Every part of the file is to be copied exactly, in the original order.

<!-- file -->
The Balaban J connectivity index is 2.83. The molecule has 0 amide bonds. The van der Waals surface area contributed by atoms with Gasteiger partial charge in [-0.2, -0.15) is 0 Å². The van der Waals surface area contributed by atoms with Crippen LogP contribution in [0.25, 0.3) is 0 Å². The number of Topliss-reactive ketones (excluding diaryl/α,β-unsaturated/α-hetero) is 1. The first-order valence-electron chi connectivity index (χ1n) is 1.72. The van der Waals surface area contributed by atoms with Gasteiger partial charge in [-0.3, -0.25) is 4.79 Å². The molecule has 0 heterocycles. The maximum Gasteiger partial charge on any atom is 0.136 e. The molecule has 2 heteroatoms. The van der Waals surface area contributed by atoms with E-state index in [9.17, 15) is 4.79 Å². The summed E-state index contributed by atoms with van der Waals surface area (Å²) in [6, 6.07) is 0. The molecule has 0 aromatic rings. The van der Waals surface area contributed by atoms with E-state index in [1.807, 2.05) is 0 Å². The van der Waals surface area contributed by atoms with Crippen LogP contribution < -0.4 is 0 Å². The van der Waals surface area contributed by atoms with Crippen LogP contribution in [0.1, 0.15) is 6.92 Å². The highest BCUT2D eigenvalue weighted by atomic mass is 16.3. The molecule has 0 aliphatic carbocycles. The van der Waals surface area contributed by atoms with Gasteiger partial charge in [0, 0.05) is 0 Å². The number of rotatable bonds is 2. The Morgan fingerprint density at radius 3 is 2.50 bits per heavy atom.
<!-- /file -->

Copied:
The Balaban J connectivity index is 2.83. The molecule has 0 amide bonds. The van der Waals surface area contributed by atoms with Gasteiger partial charge in [-0.2, -0.15) is 0 Å². The van der Waals surface area contributed by atoms with Crippen LogP contribution in [0.25, 0.3) is 0 Å². The number of Topliss-reactive ketones (excluding diaryl/α,β-unsaturated/α-hetero) is 1. The first-order valence-electron chi connectivity index (χ1n) is 1.72. The van der Waals surface area contributed by atoms with Gasteiger partial charge in [-0.3, -0.25) is 4.79 Å². The molecule has 0 heterocycles. The maximum Gasteiger partial charge on any atom is 0.136 e. The molecule has 2 heteroatoms. The van der Waals surface area contributed by atoms with E-state index in [9.17, 15) is 4.79 Å². The summed E-state index contributed by atoms with van der Waals surface area (Å²) in [6, 6.07) is 0. The molecule has 0 aromatic rings. The van der Waals surface area contributed by atoms with E-state index in [1.807, 2.05) is 0 Å². The van der Waals surface area contributed by atoms with Crippen LogP contribution < -0.4 is 0 Å². The van der Waals surface area contributed by atoms with Crippen LogP contribution in [0.1, 0.15) is 6.92 Å². The highest BCUT2D eigenvalue weighted by atomic mass is 16.3. The molecule has 0 aliphatic carbocycles. The van der Waals surface area contributed by atoms with Gasteiger partial charge in [0, 0.05) is 0 Å². The number of rotatable bonds is 2. The Morgan fingerprint density at radius 3 is 2.50 bits per heavy atom.